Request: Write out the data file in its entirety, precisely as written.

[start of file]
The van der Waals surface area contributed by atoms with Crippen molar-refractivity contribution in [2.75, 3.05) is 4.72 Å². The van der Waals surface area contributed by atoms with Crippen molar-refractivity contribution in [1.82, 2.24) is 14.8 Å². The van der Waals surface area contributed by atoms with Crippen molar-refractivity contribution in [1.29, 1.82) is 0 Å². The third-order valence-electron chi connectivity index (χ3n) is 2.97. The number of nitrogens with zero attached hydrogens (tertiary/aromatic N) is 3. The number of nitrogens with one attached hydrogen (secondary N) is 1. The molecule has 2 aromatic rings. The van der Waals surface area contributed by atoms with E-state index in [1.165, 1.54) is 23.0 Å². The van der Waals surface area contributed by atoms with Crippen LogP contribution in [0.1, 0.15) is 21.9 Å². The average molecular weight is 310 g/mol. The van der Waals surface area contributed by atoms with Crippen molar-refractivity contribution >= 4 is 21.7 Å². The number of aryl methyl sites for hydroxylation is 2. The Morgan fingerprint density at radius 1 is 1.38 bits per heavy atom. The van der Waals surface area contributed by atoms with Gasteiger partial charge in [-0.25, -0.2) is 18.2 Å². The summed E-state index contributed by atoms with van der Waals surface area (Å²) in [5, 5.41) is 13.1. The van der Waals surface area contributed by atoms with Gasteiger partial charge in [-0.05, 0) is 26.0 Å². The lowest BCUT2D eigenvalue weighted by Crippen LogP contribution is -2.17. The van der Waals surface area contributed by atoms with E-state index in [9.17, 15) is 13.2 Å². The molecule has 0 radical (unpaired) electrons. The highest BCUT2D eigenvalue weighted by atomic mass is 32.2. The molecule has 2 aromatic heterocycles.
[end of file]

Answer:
The van der Waals surface area contributed by atoms with Crippen molar-refractivity contribution in [2.75, 3.05) is 4.72 Å². The van der Waals surface area contributed by atoms with Crippen molar-refractivity contribution in [1.82, 2.24) is 14.8 Å². The van der Waals surface area contributed by atoms with Crippen molar-refractivity contribution in [1.29, 1.82) is 0 Å². The third-order valence-electron chi connectivity index (χ3n) is 2.97. The number of nitrogens with zero attached hydrogens (tertiary/aromatic N) is 3. The number of nitrogens with one attached hydrogen (secondary N) is 1. The molecule has 2 aromatic rings. The van der Waals surface area contributed by atoms with E-state index in [1.165, 1.54) is 23.0 Å². The van der Waals surface area contributed by atoms with Crippen LogP contribution in [0.1, 0.15) is 21.9 Å². The average molecular weight is 310 g/mol. The van der Waals surface area contributed by atoms with Crippen molar-refractivity contribution >= 4 is 21.7 Å². The number of aryl methyl sites for hydroxylation is 2. The Morgan fingerprint density at radius 1 is 1.38 bits per heavy atom. The van der Waals surface area contributed by atoms with Gasteiger partial charge in [-0.25, -0.2) is 18.2 Å². The summed E-state index contributed by atoms with van der Waals surface area (Å²) in [5, 5.41) is 13.1. The van der Waals surface area contributed by atoms with Gasteiger partial charge in [-0.05, 0) is 26.0 Å². The lowest BCUT2D eigenvalue weighted by Crippen LogP contribution is -2.17. The van der Waals surface area contributed by atoms with E-state index in [9.17, 15) is 13.2 Å². The molecule has 0 radical (unpaired) electrons. The highest BCUT2D eigenvalue weighted by atomic mass is 32.2. The molecule has 2 aromatic heterocycles.